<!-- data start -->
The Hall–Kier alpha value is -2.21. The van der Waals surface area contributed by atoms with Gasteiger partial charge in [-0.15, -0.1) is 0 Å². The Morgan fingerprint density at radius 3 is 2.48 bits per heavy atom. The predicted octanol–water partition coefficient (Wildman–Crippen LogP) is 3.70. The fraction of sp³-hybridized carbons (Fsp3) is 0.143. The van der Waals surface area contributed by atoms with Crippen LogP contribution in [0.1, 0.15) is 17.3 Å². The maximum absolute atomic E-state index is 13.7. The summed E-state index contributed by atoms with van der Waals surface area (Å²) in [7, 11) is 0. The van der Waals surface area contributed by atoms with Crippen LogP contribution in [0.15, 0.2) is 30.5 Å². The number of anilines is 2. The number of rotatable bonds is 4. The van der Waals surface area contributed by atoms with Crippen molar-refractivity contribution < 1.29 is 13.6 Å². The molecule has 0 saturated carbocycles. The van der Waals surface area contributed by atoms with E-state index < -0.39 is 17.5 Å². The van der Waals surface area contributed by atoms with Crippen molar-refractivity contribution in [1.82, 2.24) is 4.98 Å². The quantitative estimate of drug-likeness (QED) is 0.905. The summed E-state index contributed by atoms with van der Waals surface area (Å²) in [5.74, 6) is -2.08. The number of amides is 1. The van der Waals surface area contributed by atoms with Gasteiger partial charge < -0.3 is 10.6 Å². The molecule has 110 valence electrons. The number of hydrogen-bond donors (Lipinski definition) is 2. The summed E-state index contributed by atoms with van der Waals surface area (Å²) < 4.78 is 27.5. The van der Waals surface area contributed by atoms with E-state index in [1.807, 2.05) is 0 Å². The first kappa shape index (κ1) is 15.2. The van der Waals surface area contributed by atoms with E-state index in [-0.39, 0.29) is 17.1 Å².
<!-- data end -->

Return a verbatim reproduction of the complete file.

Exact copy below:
The Hall–Kier alpha value is -2.21. The van der Waals surface area contributed by atoms with Gasteiger partial charge in [-0.15, -0.1) is 0 Å². The Morgan fingerprint density at radius 3 is 2.48 bits per heavy atom. The predicted octanol–water partition coefficient (Wildman–Crippen LogP) is 3.70. The fraction of sp³-hybridized carbons (Fsp3) is 0.143. The van der Waals surface area contributed by atoms with Crippen LogP contribution in [0.1, 0.15) is 17.3 Å². The maximum absolute atomic E-state index is 13.7. The summed E-state index contributed by atoms with van der Waals surface area (Å²) in [7, 11) is 0. The van der Waals surface area contributed by atoms with Crippen LogP contribution in [0.15, 0.2) is 30.5 Å². The number of anilines is 2. The number of rotatable bonds is 4. The van der Waals surface area contributed by atoms with Crippen molar-refractivity contribution < 1.29 is 13.6 Å². The molecule has 0 saturated carbocycles. The van der Waals surface area contributed by atoms with E-state index < -0.39 is 17.5 Å². The van der Waals surface area contributed by atoms with Crippen molar-refractivity contribution in [1.82, 2.24) is 4.98 Å². The quantitative estimate of drug-likeness (QED) is 0.905. The summed E-state index contributed by atoms with van der Waals surface area (Å²) in [5.74, 6) is -2.08. The number of amides is 1. The van der Waals surface area contributed by atoms with Gasteiger partial charge < -0.3 is 10.6 Å². The molecule has 110 valence electrons. The number of hydrogen-bond donors (Lipinski definition) is 2. The summed E-state index contributed by atoms with van der Waals surface area (Å²) < 4.78 is 27.5. The van der Waals surface area contributed by atoms with E-state index in [1.807, 2.05) is 0 Å². The first kappa shape index (κ1) is 15.2. The van der Waals surface area contributed by atoms with E-state index in [-0.39, 0.29) is 17.1 Å².